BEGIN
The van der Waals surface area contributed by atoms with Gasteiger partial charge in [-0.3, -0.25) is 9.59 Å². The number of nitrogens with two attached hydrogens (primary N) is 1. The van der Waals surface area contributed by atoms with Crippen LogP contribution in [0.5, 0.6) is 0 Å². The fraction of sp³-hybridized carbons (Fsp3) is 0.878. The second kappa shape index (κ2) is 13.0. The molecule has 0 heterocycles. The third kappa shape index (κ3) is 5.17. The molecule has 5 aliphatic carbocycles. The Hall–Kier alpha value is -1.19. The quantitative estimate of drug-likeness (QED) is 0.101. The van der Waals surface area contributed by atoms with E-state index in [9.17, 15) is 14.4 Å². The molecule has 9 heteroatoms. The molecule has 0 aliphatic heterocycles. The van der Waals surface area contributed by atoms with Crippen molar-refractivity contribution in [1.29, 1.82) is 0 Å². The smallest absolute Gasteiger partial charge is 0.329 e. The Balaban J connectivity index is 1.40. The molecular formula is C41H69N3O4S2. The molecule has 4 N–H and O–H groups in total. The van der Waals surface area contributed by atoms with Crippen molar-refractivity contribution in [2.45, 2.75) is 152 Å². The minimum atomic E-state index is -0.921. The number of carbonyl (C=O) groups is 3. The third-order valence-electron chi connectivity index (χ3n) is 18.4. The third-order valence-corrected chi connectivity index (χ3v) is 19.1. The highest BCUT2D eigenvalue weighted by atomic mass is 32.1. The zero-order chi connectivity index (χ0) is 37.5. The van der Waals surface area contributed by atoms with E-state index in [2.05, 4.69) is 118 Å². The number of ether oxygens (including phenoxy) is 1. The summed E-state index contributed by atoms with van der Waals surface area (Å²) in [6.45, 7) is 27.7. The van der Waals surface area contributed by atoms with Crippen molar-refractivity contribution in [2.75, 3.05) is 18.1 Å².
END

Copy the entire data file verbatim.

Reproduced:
The van der Waals surface area contributed by atoms with Gasteiger partial charge in [-0.3, -0.25) is 9.59 Å². The number of nitrogens with two attached hydrogens (primary N) is 1. The van der Waals surface area contributed by atoms with Crippen LogP contribution in [0.5, 0.6) is 0 Å². The fraction of sp³-hybridized carbons (Fsp3) is 0.878. The second kappa shape index (κ2) is 13.0. The molecule has 0 heterocycles. The third kappa shape index (κ3) is 5.17. The molecule has 5 aliphatic carbocycles. The Hall–Kier alpha value is -1.19. The quantitative estimate of drug-likeness (QED) is 0.101. The van der Waals surface area contributed by atoms with E-state index in [9.17, 15) is 14.4 Å². The molecule has 9 heteroatoms. The molecule has 0 aliphatic heterocycles. The van der Waals surface area contributed by atoms with Crippen molar-refractivity contribution in [1.29, 1.82) is 0 Å². The smallest absolute Gasteiger partial charge is 0.329 e. The Balaban J connectivity index is 1.40. The molecular formula is C41H69N3O4S2. The molecule has 4 N–H and O–H groups in total. The van der Waals surface area contributed by atoms with Crippen molar-refractivity contribution in [2.45, 2.75) is 152 Å². The minimum atomic E-state index is -0.921. The number of carbonyl (C=O) groups is 3. The third-order valence-electron chi connectivity index (χ3n) is 18.4. The third-order valence-corrected chi connectivity index (χ3v) is 19.1. The highest BCUT2D eigenvalue weighted by atomic mass is 32.1. The zero-order chi connectivity index (χ0) is 37.5. The van der Waals surface area contributed by atoms with E-state index in [2.05, 4.69) is 118 Å². The number of ether oxygens (including phenoxy) is 1. The summed E-state index contributed by atoms with van der Waals surface area (Å²) in [6.45, 7) is 27.7. The van der Waals surface area contributed by atoms with Crippen molar-refractivity contribution in [2.75, 3.05) is 18.1 Å².